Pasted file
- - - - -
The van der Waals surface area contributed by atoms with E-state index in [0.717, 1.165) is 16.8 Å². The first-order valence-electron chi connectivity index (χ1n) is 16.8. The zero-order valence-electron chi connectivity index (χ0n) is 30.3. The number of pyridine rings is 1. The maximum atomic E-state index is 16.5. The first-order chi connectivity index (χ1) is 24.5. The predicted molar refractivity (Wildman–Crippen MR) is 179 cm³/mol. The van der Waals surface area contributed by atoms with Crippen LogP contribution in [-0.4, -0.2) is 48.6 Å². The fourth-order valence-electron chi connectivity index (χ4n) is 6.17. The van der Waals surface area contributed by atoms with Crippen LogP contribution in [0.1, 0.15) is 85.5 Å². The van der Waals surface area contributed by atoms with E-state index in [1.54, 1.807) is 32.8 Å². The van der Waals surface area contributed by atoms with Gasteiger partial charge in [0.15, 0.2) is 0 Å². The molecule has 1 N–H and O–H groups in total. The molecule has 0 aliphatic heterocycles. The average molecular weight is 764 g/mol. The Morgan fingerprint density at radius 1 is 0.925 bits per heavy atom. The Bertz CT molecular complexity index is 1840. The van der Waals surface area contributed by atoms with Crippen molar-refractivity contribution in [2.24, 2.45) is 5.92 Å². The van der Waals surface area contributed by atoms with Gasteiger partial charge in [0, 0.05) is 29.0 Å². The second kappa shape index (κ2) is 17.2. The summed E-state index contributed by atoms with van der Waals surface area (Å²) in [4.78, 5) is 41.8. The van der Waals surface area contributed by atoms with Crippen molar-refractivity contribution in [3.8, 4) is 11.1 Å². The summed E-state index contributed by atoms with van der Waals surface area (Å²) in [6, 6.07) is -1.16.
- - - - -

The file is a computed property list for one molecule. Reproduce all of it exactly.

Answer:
The van der Waals surface area contributed by atoms with E-state index in [0.717, 1.165) is 16.8 Å². The first-order valence-electron chi connectivity index (χ1n) is 16.8. The zero-order valence-electron chi connectivity index (χ0n) is 30.3. The number of pyridine rings is 1. The maximum atomic E-state index is 16.5. The first-order chi connectivity index (χ1) is 24.5. The predicted molar refractivity (Wildman–Crippen MR) is 179 cm³/mol. The van der Waals surface area contributed by atoms with Crippen LogP contribution in [-0.4, -0.2) is 48.6 Å². The fourth-order valence-electron chi connectivity index (χ4n) is 6.17. The van der Waals surface area contributed by atoms with Crippen LogP contribution in [0.1, 0.15) is 85.5 Å². The van der Waals surface area contributed by atoms with E-state index in [1.54, 1.807) is 32.8 Å². The van der Waals surface area contributed by atoms with Gasteiger partial charge in [0.15, 0.2) is 0 Å². The molecule has 1 N–H and O–H groups in total. The molecule has 0 aliphatic heterocycles. The average molecular weight is 764 g/mol. The Morgan fingerprint density at radius 1 is 0.925 bits per heavy atom. The Bertz CT molecular complexity index is 1840. The van der Waals surface area contributed by atoms with Crippen molar-refractivity contribution in [2.24, 2.45) is 5.92 Å². The van der Waals surface area contributed by atoms with Gasteiger partial charge in [0, 0.05) is 29.0 Å². The second kappa shape index (κ2) is 17.2. The summed E-state index contributed by atoms with van der Waals surface area (Å²) in [4.78, 5) is 41.8. The van der Waals surface area contributed by atoms with Crippen molar-refractivity contribution in [3.8, 4) is 11.1 Å². The summed E-state index contributed by atoms with van der Waals surface area (Å²) in [6, 6.07) is -1.16.